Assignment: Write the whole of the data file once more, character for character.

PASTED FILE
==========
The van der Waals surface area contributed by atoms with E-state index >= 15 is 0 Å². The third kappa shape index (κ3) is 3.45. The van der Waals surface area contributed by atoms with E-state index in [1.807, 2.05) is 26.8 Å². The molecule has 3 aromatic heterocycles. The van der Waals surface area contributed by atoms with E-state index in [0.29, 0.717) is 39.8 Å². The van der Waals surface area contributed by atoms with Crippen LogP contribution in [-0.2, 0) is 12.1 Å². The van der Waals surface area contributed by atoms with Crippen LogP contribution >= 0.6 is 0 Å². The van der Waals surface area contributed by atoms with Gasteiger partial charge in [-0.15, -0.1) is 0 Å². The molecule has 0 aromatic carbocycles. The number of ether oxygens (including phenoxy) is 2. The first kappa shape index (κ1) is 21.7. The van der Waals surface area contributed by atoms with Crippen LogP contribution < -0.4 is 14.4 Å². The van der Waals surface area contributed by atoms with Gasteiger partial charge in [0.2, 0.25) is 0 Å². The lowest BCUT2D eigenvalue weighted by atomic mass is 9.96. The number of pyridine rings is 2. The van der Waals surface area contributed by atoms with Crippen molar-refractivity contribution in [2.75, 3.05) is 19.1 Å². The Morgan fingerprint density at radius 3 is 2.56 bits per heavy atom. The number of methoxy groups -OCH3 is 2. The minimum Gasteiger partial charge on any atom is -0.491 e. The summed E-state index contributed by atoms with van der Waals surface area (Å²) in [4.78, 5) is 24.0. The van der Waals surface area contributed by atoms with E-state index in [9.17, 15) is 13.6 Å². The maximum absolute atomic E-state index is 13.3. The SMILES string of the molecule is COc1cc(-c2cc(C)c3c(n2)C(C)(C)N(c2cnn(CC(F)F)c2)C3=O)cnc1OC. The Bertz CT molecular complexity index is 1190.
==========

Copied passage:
The van der Waals surface area contributed by atoms with E-state index >= 15 is 0 Å². The third kappa shape index (κ3) is 3.45. The van der Waals surface area contributed by atoms with E-state index in [1.807, 2.05) is 26.8 Å². The molecule has 3 aromatic heterocycles. The van der Waals surface area contributed by atoms with E-state index in [0.29, 0.717) is 39.8 Å². The van der Waals surface area contributed by atoms with Crippen LogP contribution in [-0.2, 0) is 12.1 Å². The van der Waals surface area contributed by atoms with Crippen LogP contribution >= 0.6 is 0 Å². The van der Waals surface area contributed by atoms with Gasteiger partial charge in [-0.15, -0.1) is 0 Å². The molecule has 0 aromatic carbocycles. The number of ether oxygens (including phenoxy) is 2. The first kappa shape index (κ1) is 21.7. The van der Waals surface area contributed by atoms with Crippen LogP contribution < -0.4 is 14.4 Å². The van der Waals surface area contributed by atoms with Gasteiger partial charge in [0.2, 0.25) is 0 Å². The lowest BCUT2D eigenvalue weighted by atomic mass is 9.96. The number of pyridine rings is 2. The van der Waals surface area contributed by atoms with Crippen molar-refractivity contribution in [2.75, 3.05) is 19.1 Å². The Morgan fingerprint density at radius 3 is 2.56 bits per heavy atom. The number of methoxy groups -OCH3 is 2. The minimum Gasteiger partial charge on any atom is -0.491 e. The summed E-state index contributed by atoms with van der Waals surface area (Å²) in [4.78, 5) is 24.0. The van der Waals surface area contributed by atoms with E-state index in [9.17, 15) is 13.6 Å². The maximum absolute atomic E-state index is 13.3. The SMILES string of the molecule is COc1cc(-c2cc(C)c3c(n2)C(C)(C)N(c2cnn(CC(F)F)c2)C3=O)cnc1OC. The Bertz CT molecular complexity index is 1190.